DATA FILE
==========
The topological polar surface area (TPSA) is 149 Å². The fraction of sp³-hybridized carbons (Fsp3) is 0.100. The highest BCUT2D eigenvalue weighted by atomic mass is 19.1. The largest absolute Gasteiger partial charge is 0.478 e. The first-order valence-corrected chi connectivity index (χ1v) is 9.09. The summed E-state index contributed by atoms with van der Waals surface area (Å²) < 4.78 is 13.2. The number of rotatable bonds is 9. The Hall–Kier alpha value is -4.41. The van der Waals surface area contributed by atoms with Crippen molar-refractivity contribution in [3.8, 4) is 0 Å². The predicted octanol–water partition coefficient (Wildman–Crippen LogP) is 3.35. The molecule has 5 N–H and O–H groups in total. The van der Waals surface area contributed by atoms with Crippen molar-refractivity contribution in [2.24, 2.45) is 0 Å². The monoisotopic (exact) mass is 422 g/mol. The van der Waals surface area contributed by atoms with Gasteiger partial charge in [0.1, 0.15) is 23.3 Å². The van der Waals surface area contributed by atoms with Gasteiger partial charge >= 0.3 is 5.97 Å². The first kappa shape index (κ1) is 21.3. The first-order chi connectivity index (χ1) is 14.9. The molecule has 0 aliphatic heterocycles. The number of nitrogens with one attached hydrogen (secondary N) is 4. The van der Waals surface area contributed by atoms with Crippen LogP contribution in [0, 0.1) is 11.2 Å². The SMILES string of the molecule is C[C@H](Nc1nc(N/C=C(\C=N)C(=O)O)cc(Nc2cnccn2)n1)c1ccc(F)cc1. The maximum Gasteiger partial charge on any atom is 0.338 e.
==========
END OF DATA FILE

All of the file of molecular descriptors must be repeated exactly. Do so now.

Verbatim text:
The topological polar surface area (TPSA) is 149 Å². The fraction of sp³-hybridized carbons (Fsp3) is 0.100. The highest BCUT2D eigenvalue weighted by atomic mass is 19.1. The largest absolute Gasteiger partial charge is 0.478 e. The first-order valence-corrected chi connectivity index (χ1v) is 9.09. The summed E-state index contributed by atoms with van der Waals surface area (Å²) < 4.78 is 13.2. The number of rotatable bonds is 9. The Hall–Kier alpha value is -4.41. The van der Waals surface area contributed by atoms with Crippen molar-refractivity contribution in [3.8, 4) is 0 Å². The predicted octanol–water partition coefficient (Wildman–Crippen LogP) is 3.35. The molecule has 5 N–H and O–H groups in total. The van der Waals surface area contributed by atoms with Crippen molar-refractivity contribution in [2.24, 2.45) is 0 Å². The monoisotopic (exact) mass is 422 g/mol. The van der Waals surface area contributed by atoms with Gasteiger partial charge in [0.1, 0.15) is 23.3 Å². The van der Waals surface area contributed by atoms with Gasteiger partial charge >= 0.3 is 5.97 Å². The first kappa shape index (κ1) is 21.3. The first-order chi connectivity index (χ1) is 14.9. The molecule has 0 aliphatic heterocycles. The number of nitrogens with one attached hydrogen (secondary N) is 4. The van der Waals surface area contributed by atoms with Crippen LogP contribution in [0, 0.1) is 11.2 Å². The SMILES string of the molecule is C[C@H](Nc1nc(N/C=C(\C=N)C(=O)O)cc(Nc2cnccn2)n1)c1ccc(F)cc1. The maximum Gasteiger partial charge on any atom is 0.338 e.